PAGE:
Looking out over the cliff, we’re overwhelmed
by a sky that seems to heap danger upon us. We
end up staring at a single white fluff in the air—
feather, fur, dandelion puff—we don’t care
to define it. The relief of having something
to focus our attention. At home, our patio furniture
unscrews itself under the usual sun. On this trip—
well, I’m not any sadder, I just have more space
for my sadness to fill. I don’t want to give
particulars. A woman huffing up the trail behind
us says to her hiking partner, It wasn’t my size,
but it was only 9 dollars. And now all I want
is to see what it is. The future refuses
to happen, so where else should I turn?
Copyright © 2023 by Paige Lewis. Originally published in Poem-a-Day on January 9, 2023, by the Academy of American Poets.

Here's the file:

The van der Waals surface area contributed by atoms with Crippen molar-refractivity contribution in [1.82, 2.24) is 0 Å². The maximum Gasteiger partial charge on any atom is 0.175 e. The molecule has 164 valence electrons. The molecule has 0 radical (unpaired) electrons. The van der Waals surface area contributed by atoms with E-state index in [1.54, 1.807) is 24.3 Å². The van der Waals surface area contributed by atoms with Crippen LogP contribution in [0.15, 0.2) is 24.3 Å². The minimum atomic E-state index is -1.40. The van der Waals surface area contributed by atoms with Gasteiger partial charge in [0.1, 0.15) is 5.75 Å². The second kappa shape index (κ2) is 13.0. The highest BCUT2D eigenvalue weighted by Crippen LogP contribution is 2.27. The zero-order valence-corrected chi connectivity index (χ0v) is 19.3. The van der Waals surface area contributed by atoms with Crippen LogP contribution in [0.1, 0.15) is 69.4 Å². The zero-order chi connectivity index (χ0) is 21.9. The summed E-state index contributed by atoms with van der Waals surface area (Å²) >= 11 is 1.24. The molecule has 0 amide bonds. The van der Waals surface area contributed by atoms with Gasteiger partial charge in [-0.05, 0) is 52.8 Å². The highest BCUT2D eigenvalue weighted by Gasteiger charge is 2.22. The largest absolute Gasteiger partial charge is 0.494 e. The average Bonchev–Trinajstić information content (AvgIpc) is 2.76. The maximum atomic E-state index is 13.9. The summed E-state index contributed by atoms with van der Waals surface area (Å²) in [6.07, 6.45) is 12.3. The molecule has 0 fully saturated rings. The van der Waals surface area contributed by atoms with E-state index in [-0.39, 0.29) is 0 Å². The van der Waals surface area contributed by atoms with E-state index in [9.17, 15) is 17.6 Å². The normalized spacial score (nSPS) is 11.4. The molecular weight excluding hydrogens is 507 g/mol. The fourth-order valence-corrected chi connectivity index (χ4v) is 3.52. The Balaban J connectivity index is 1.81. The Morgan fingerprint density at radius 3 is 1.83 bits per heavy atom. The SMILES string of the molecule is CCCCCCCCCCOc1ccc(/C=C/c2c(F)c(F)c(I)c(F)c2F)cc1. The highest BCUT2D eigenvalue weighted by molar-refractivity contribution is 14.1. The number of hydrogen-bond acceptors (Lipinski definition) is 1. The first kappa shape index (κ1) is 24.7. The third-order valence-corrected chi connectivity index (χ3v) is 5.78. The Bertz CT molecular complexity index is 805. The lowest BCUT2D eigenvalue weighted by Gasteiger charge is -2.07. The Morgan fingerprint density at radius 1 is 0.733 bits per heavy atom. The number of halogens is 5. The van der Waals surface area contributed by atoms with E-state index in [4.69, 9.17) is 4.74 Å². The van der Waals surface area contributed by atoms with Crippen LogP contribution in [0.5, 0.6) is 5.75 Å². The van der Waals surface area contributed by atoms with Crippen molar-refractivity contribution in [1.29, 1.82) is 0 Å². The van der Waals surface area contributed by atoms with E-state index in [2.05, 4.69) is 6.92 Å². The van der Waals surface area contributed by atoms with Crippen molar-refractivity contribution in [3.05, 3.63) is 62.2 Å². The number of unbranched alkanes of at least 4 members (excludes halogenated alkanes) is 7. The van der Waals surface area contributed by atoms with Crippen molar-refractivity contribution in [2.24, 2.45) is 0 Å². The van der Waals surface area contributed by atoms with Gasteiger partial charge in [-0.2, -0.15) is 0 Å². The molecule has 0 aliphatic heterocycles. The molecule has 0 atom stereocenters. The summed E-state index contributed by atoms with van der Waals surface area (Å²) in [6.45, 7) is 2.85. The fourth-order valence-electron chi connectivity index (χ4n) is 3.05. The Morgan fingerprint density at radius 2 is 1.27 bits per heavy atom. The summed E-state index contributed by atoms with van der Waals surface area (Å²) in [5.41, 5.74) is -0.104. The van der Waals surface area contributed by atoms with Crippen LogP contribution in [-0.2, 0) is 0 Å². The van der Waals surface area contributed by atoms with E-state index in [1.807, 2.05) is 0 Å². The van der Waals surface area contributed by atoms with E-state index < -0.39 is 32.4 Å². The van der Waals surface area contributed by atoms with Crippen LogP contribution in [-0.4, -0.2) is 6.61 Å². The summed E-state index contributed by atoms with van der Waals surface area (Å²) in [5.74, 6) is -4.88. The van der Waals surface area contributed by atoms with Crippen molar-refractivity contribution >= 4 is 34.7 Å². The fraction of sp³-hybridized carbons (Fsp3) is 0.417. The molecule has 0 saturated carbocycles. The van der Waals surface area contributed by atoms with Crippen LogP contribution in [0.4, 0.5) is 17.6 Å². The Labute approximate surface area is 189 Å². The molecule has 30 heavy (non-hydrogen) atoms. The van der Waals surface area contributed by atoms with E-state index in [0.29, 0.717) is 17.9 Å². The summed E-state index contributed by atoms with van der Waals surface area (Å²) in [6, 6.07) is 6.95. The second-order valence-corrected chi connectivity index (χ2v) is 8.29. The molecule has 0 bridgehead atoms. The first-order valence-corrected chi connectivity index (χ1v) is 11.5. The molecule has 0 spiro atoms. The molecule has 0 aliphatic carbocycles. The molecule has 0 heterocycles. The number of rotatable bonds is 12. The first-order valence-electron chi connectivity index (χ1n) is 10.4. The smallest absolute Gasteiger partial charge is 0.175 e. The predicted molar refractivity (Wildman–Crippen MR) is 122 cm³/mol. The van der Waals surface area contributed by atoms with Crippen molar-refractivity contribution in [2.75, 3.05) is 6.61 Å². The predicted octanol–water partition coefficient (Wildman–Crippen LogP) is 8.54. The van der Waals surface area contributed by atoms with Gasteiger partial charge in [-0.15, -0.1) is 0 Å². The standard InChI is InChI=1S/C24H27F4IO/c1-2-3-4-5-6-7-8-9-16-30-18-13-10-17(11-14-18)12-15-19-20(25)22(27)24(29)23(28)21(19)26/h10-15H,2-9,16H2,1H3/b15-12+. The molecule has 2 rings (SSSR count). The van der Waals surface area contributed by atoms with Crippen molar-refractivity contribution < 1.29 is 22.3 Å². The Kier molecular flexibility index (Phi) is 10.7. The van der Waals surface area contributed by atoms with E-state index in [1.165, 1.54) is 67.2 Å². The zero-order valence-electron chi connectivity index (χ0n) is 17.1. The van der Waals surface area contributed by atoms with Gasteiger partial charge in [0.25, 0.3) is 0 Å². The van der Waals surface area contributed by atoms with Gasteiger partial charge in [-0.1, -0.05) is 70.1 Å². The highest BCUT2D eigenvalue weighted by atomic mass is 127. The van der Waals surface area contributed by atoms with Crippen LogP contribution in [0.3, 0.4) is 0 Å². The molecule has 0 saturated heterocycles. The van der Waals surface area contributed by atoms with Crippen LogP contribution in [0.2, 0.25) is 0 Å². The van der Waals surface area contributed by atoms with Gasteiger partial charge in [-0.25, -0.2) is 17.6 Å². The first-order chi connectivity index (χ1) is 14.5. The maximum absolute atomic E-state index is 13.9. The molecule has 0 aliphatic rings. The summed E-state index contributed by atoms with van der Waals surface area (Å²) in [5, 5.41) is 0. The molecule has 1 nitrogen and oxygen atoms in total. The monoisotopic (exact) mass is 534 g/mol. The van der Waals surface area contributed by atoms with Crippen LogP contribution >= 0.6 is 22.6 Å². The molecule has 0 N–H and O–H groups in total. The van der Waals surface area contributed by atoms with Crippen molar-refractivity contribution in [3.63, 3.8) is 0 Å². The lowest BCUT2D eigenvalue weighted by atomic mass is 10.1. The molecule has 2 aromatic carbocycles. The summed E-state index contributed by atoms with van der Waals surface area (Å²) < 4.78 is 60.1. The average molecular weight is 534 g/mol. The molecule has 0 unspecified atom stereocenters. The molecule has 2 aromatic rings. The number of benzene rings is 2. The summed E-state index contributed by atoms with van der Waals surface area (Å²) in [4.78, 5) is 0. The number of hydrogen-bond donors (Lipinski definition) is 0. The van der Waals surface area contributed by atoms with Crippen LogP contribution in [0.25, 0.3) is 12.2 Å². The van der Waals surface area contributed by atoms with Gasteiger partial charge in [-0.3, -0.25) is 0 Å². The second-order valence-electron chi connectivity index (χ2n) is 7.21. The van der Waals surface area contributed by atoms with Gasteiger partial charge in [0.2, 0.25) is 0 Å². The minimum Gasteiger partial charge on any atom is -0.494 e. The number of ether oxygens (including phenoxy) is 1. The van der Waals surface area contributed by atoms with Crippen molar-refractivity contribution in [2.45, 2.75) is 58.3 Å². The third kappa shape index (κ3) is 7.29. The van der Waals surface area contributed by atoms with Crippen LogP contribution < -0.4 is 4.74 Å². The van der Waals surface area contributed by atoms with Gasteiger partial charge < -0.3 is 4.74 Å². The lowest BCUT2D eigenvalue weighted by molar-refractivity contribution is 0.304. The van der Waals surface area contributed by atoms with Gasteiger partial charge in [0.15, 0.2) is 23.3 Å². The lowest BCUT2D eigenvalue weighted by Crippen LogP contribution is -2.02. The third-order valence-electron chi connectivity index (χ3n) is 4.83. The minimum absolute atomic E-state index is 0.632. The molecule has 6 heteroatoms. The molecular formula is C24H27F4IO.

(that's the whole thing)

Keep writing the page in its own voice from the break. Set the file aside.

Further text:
It’s neither red
It doesn’t melt
or turn over,
break or harden,
so it can’t feel
It doesn’t have
a tip to spin on,
it isn’t even
just a thick clutch
I feel it inside
its cage sounding
a dull tattoo:
I want, I want—
but I can’t open it:
there’s no key.
I can’t wear it
on my sleeve,
or tell you from
the bottom of it
how I feel. Here,
it’s all yours, now—
but you’ll have
to take me,
Copyright © 2017 Rita Dove. Used with permission of the author.
Masons, when they start upon a building,
Are careful to test out the scaffolding;
Make sure that planks won’t slip at busy points,
Secure all ladders, tighten bolted joints.
And yet all this comes down when the job’s done
Showing off walls of sure and solid stone.
So if, my dear, there sometimes seem to be
Old bridges breaking between you and me
Never fear. We may let the scaffolds fall
Confident that we have built our wall.
“Scaffolding” from Opened Ground: Selected Poems 1966–1996 by Seamus Heaney. Copyright © 1998 by Seamus Heaney.